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Kidney - Living donation

Wednesday September 14, 2022 - 14:25 to 15:25

Room: C4

423.9 The First 52 Global Kidney Exchange Transplants: overcoming multiple barriers to transplantation

Michael Rees, United States

Alliance for Paired Kidney Donation


The first 52 global kidney exchange transplants: overcoming multiple barriers to transplantation

Michael Rees1,2, Alvin E. Roth3, Ignazio Marino4, Kimberly Krawiak5, Susan Rees1, Krista Sweeeney1, Ty Dunn6, Jeff Punch7, Michael Zimmerman8, Feroz Aziz24, Ali Abdul Kareem Al Obaidli1, Itai Ashlagi, Vaughn Whittaker, Aparna Rege, Rachel Forbes, Christian Kuhr, Ricardo Correa-Rotter, Citterio Franco, Obi Okwenna, Siegfredo Paloyo, Randall Sung, Joseph Leventhall, Eytan Mor, Jeffery Rogers, Miguel Tan, Laura Basagoitia, Matthew Ellis, Siddiq Anwar, Jacopo Romagnoli.

1The Alliance for Paired Kidney Donation, Toledo, OH, United States; 2Urology, University of Toledo, Toledo, OH, United States; 3Economics, Stanford University, Palo Alto, CA, United States; 4Thomas Jefferson University, Philadelphia, PA, United States; 5Law School, University of Virginia, Charlottesville, VA, United States; 6Surgery, University of Pennsylvania, Philadelphia, PA, United States; 7Surgery, University of Michigan, Ann Arbor, MI, United States; 8Surgery, University of Utah, Salt Lake City, UT, United States; 9Nephrology, Seha Kidney Care, Abu Dhabi, United Arab Emirates; 10Surgery, New York VA Hospital, New York, NY, United States; 11Surgery, Duke University, Durham, NC, United States; 12Nephrology, Duke University, Durham, NC, United States; 13Surgery, Vanderbilt University, Nashville, TN, United States; 14Urology, Virginia Mason, Seattle, WA, United States; 15Nephrology, Nutricion Hospital, Mexico City, , Mexico; 16Surgery, Catholic University Gemelli Hospital, Rome, Italy; 17Surgery, Philippine General Hospital, Manilla, Philippines; 18Surgery, Northwestern University, Chicago, IL, United States; 19Surgery, Sheba Medical Center, Tel Aviv, Israel; 20Surgery, Piedmont Hospital, Atlanta, Georgia; 21Nephrology, Pro Renal, Mexico City, , Mexico; 22Nephrology, Sheikh Shakbout Medical City, Abu Dhabi, United Arab Emirates; 23Engineering, Stanford University, Palo Alto, CA, United States; 24Nephrology, Aster, Kerala, India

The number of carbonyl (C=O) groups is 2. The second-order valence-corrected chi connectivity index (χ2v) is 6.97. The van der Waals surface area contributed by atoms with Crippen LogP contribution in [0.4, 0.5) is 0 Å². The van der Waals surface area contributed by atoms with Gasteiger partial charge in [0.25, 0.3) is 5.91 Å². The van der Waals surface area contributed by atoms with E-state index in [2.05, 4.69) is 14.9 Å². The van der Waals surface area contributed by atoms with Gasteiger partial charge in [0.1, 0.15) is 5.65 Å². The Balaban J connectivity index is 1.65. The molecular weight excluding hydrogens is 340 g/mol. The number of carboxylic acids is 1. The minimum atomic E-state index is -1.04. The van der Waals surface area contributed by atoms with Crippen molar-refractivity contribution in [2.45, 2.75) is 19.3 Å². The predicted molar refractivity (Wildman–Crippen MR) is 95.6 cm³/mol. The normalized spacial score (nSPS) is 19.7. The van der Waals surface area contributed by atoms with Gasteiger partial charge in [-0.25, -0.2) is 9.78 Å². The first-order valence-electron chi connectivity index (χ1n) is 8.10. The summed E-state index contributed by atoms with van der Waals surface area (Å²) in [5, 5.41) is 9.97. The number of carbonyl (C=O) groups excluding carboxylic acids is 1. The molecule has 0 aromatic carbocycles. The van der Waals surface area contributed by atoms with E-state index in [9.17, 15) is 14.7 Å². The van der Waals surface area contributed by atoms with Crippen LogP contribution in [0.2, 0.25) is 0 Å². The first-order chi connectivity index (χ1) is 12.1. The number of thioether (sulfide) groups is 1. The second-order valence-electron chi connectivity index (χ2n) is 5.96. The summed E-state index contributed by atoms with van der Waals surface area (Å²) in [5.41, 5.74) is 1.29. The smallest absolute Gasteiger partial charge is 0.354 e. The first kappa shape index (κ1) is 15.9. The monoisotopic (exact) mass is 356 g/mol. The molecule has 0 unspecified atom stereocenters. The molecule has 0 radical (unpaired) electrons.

Introduction: Many barriers currently stand in the way of achieving international kidney exchange including: financial, regulatory, logistical, cultural, immunological and legal barriers.

Methods: The Alliance for Paired Kidney Donation serves patients in 15 countries. Ten of these countries have participated in Global Kidney Exchange (GKE) transplants in which either living donors, their kidneys or recipients have traveled internationally to achieve successful living donor kidney transplantation (LDKT). In all cases, barriers were present that prevented LKDT in the donor or recipient country of origin.

Results: Between January of 2015 and February of 2022, GKE has produced 11 chains and 4 cycles that has provided LDKT for 17 international patients from 10 countries to be transplanted, as well as 35 LDKT for patients in the United States (US). GKE chains lengths have ranged from 1 to 11; cycles were length 2 or 3. Eight GKE transplants overcame immunologic barriers, 4 financial barriers, and 5 both immunologic and financial barriers. GKE has involved 19 US transplant centers across 18 states and 38% of recipients were minorities. For US recipients 11% had blood type (BT)-A, 57% BT-0, 17% BT-B, and 14% BT-AB; for international recipients 41% had BT-A, 53% BT-O and 6% BT-B. The PRA was 0-20% for 23 patients, 21-79% for 14 and > 80% for 15 (10 international). International pairs were funded by a combination of self-pay, insurance and philanthropy. Transplanting 35 US patients saved US healthcare payers $7-10M vs. dialysis. International recipients have 100% 3-year patient and graft survival and all international donors are alive and have normal creatinine and blood pressure.

Conclusion: GKE overcomes financial and immunological barriers to transplantation. Savings from avoided dialysis offers scalability. Our program ensures transparency of international pair selection, emphasis on donor safety, and assurance of longterm immunosuppression for recipients as prerequisites for sustainability.

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